Like hospice, palliative care is designed to relieve suffering and empower patients. However, palliative care can be used by any patient with a serious illness—it doesn't require a terminal prognosis to qualify.
Hospice does require a terminal prognosis and is a more intensive service for when an illness has advanced.
AARP’s recent article, “How to Find a Quality Hospice,” explains that hospice care in America is most commonly provided in the patient's home—or in a long-term care facility where the patient already lives. The team will visit frequently.
"The ultimate goal for hospice care is to take in the patient and family, hold their hand and provide all the care they need,” says Jennifer Kennedy, senior director, regulatory and quality, for the National Hospice and Palliative Care Organization. That includes leaving the family with a belief that they did right for their loved one. “We only have one shot to get it right,” she says.
Hospice and palliative care experts recommend, if possible, interviewing several prospective facilities to weigh the type and quality of their services. When you've identified several promising hospices and called to request an informational interview, bring a list of questions to help you determine the type and quality of care your loved one will receive there.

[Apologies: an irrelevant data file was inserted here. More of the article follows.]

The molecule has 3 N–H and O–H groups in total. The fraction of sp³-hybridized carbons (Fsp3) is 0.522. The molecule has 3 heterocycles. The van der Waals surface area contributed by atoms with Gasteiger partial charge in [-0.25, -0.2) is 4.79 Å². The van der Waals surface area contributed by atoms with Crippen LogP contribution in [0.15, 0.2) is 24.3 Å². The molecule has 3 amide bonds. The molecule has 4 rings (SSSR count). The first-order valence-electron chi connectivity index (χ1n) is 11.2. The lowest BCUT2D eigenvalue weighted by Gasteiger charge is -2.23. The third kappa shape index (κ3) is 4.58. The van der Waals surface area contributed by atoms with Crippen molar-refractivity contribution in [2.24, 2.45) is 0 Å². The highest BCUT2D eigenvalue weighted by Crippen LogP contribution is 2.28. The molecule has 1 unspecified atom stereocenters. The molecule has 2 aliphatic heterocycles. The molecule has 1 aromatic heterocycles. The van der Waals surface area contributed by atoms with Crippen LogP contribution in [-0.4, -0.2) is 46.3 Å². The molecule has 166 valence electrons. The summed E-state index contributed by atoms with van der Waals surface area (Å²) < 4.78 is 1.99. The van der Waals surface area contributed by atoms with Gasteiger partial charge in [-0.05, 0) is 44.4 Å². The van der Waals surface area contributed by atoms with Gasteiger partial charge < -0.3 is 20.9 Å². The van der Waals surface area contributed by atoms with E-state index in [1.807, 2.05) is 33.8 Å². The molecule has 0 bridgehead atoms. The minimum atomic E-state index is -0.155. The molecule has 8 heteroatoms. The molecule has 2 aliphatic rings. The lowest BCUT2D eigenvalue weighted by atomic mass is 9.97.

The way in which the facility responds to the initial inquiry will be important. If they don’t make the patient and family feel nurtured and listened to from the very first call for help, look elsewhere. Don't feel guilty about beginning your search as early as possible, so you don’t make a decision in a crisis. Here are some questions to ask a hospice:
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